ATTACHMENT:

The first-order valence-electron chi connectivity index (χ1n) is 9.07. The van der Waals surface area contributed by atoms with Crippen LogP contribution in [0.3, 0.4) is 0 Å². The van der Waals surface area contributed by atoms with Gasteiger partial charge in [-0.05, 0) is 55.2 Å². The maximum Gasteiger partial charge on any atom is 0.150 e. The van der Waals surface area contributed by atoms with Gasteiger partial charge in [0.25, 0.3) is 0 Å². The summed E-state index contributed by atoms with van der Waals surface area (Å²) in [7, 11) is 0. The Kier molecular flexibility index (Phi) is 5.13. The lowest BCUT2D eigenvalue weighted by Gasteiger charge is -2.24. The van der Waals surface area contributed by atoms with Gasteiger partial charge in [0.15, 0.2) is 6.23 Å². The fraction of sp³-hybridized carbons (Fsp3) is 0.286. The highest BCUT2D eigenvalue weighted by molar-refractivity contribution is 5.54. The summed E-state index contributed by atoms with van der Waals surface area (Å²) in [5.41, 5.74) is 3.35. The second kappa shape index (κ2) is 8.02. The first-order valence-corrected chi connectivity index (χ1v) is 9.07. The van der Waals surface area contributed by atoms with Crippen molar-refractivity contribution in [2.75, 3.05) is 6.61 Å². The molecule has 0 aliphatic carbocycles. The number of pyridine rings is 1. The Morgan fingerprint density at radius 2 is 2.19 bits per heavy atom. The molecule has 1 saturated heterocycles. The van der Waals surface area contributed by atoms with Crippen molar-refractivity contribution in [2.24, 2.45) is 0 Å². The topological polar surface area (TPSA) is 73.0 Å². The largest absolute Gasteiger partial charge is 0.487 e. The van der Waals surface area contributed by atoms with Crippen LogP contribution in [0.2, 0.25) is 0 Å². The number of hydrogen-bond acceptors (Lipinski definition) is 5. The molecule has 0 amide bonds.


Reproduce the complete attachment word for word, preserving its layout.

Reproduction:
The first-order valence-electron chi connectivity index (χ1n) is 9.07. The van der Waals surface area contributed by atoms with Crippen LogP contribution in [0.3, 0.4) is 0 Å². The van der Waals surface area contributed by atoms with Gasteiger partial charge in [-0.05, 0) is 55.2 Å². The maximum Gasteiger partial charge on any atom is 0.150 e. The van der Waals surface area contributed by atoms with Gasteiger partial charge in [0.25, 0.3) is 0 Å². The summed E-state index contributed by atoms with van der Waals surface area (Å²) in [7, 11) is 0. The Kier molecular flexibility index (Phi) is 5.13. The lowest BCUT2D eigenvalue weighted by Gasteiger charge is -2.24. The van der Waals surface area contributed by atoms with Gasteiger partial charge in [0.15, 0.2) is 6.23 Å². The fraction of sp³-hybridized carbons (Fsp3) is 0.286. The highest BCUT2D eigenvalue weighted by molar-refractivity contribution is 5.54. The summed E-state index contributed by atoms with van der Waals surface area (Å²) in [5.41, 5.74) is 3.35. The second kappa shape index (κ2) is 8.02. The first-order valence-corrected chi connectivity index (χ1v) is 9.07. The van der Waals surface area contributed by atoms with Crippen molar-refractivity contribution in [2.75, 3.05) is 6.61 Å². The molecule has 0 aliphatic carbocycles. The number of pyridine rings is 1. The Morgan fingerprint density at radius 2 is 2.19 bits per heavy atom. The molecule has 1 saturated heterocycles. The van der Waals surface area contributed by atoms with Crippen molar-refractivity contribution in [2.24, 2.45) is 0 Å². The topological polar surface area (TPSA) is 73.0 Å². The largest absolute Gasteiger partial charge is 0.487 e. The van der Waals surface area contributed by atoms with Crippen LogP contribution in [0.2, 0.25) is 0 Å². The number of hydrogen-bond acceptors (Lipinski definition) is 5. The molecule has 0 amide bonds.